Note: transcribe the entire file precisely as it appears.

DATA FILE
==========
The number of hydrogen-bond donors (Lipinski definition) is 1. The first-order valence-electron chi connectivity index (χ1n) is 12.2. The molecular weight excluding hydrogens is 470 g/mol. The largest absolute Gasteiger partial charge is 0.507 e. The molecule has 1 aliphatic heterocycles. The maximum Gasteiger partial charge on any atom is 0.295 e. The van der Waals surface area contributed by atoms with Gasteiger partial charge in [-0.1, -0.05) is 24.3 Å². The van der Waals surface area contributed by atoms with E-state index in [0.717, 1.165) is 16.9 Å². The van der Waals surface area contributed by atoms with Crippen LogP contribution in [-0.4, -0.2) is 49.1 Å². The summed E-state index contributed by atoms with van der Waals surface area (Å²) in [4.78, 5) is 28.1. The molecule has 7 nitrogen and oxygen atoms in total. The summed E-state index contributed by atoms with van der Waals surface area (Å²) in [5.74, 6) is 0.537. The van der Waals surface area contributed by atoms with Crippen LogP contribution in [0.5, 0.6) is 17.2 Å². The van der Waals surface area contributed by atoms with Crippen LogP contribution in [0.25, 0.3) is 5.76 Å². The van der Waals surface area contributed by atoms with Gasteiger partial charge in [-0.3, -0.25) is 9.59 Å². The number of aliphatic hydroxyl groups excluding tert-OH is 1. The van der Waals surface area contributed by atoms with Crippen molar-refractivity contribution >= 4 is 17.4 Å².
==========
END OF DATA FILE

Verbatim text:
The number of hydrogen-bond donors (Lipinski definition) is 1. The first-order valence-electron chi connectivity index (χ1n) is 12.2. The molecular weight excluding hydrogens is 470 g/mol. The largest absolute Gasteiger partial charge is 0.507 e. The molecule has 1 aliphatic heterocycles. The maximum Gasteiger partial charge on any atom is 0.295 e. The van der Waals surface area contributed by atoms with Gasteiger partial charge in [-0.1, -0.05) is 24.3 Å². The van der Waals surface area contributed by atoms with E-state index in [0.717, 1.165) is 16.9 Å². The van der Waals surface area contributed by atoms with Crippen LogP contribution in [-0.4, -0.2) is 49.1 Å². The summed E-state index contributed by atoms with van der Waals surface area (Å²) in [4.78, 5) is 28.1. The molecule has 7 nitrogen and oxygen atoms in total. The summed E-state index contributed by atoms with van der Waals surface area (Å²) in [5.74, 6) is 0.537. The van der Waals surface area contributed by atoms with Crippen LogP contribution in [0.5, 0.6) is 17.2 Å². The van der Waals surface area contributed by atoms with Crippen LogP contribution in [0.25, 0.3) is 5.76 Å². The van der Waals surface area contributed by atoms with Gasteiger partial charge in [-0.3, -0.25) is 9.59 Å². The number of aliphatic hydroxyl groups excluding tert-OH is 1. The van der Waals surface area contributed by atoms with Crippen molar-refractivity contribution >= 4 is 17.4 Å².